However, numerous lobbyists and Christian leaders have stated that one reason for the bill was so that companies would not have to provide services to gay marriages (see my post above of the NPR interview this morning). Their lobbyists worked hand in hand with the legislature to craft the wording. However, many of these people sincerely believe that denying services to gay weddings is not discriminatory – instead they believe they are being discriminated against because they are being forced to participate in things that they abhor.

      The Indiana and Arkansas bills (an one or two others) were carefully crafted to include corporation as protected from liability unlike the original religious freedom bills that were focused on preventing the state from interfering with individual practice of religion (one original driver was to allow Native Americans to smoke peyote as part of their religious ceremonies).

      In my view, this is another step in the path that started in the 1950s and 60s with respect to civil rights for blacks where a major group objects to interacting with other groups based on long-held beliefs, often based on their interpretation of religious principles. It takes decades of concerted effort for these beliefs to lose their strong footholds. Even now 50 years later, there are still strong pockets of resistance to eliminating these beliefs regarding race etc. in the US (as we witnessed in Ferguson). Women are another group facing these types of challenges in parts of the US and many other places in the world – watch the painful steps in integrating women in the military today.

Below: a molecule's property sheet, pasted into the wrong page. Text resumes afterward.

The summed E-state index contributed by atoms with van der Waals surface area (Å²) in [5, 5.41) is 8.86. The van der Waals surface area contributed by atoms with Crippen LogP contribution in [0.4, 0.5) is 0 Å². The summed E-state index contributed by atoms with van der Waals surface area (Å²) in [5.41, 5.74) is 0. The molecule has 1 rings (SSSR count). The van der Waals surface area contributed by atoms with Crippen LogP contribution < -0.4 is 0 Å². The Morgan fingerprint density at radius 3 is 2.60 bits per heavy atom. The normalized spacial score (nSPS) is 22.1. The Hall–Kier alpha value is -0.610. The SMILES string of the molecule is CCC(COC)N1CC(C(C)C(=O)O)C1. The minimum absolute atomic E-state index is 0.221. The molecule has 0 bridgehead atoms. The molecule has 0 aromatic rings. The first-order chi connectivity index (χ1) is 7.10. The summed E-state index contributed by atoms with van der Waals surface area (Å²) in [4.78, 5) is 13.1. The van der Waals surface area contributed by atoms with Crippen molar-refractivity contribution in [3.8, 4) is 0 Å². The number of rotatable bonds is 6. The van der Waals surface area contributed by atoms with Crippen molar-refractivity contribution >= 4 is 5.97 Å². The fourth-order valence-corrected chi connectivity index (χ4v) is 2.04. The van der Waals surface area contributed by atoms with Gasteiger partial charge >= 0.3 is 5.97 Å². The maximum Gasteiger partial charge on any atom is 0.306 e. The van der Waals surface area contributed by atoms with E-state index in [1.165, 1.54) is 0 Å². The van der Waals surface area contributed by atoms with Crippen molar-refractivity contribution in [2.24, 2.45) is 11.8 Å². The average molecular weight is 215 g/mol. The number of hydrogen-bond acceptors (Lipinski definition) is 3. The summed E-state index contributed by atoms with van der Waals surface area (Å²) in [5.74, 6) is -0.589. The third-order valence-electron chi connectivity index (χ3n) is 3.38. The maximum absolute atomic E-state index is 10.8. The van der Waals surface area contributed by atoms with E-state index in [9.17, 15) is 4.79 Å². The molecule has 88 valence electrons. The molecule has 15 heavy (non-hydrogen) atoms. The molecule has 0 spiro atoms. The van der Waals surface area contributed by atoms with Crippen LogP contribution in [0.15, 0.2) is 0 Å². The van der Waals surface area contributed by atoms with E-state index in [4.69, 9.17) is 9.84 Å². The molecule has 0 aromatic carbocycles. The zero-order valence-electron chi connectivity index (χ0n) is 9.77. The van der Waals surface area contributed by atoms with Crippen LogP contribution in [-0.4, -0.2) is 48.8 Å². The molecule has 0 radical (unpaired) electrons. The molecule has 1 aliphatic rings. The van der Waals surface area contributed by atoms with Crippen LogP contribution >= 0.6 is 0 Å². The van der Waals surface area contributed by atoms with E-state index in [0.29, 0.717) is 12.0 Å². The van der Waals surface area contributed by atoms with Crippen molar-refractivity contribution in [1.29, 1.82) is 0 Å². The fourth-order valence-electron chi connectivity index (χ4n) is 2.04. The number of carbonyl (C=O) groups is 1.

• Iamthe50percent commented on Apr 2

      Yes, is baking cake against his religion? How so when he does it for others?

    • ripshred commented on Apr 2

      Sorry BR but Scott Walker is just killing it with ‘Wally’,
      The Economist

    • thegonch commented on Apr 3

      I would think the problem is not baking a cake, but in decorating it in a way that celebrates the LGBT ceremony — two grooms on top of a wedding cake, “Have a gay birthday” written on a birthday cake.

      Didn’t the Jews solve this kind of issue by hiring a Shabbas Goy? Perhaps the fundamentalist Christians could follow a similar practice…

  7. intlacct commented on Apr 3

    re Charley Ellis interview – Ellis said more people wanted to say ‘thank you’ to David Swensen (and/or Warren Buffett) than any one else. I’d like to hear more. It is hard for me to think of someone (investing-wise) to say ‘thank you’ to than John C. Bogle. Any idea why those two would be higher ranked (either according to you or Mr. Ellis).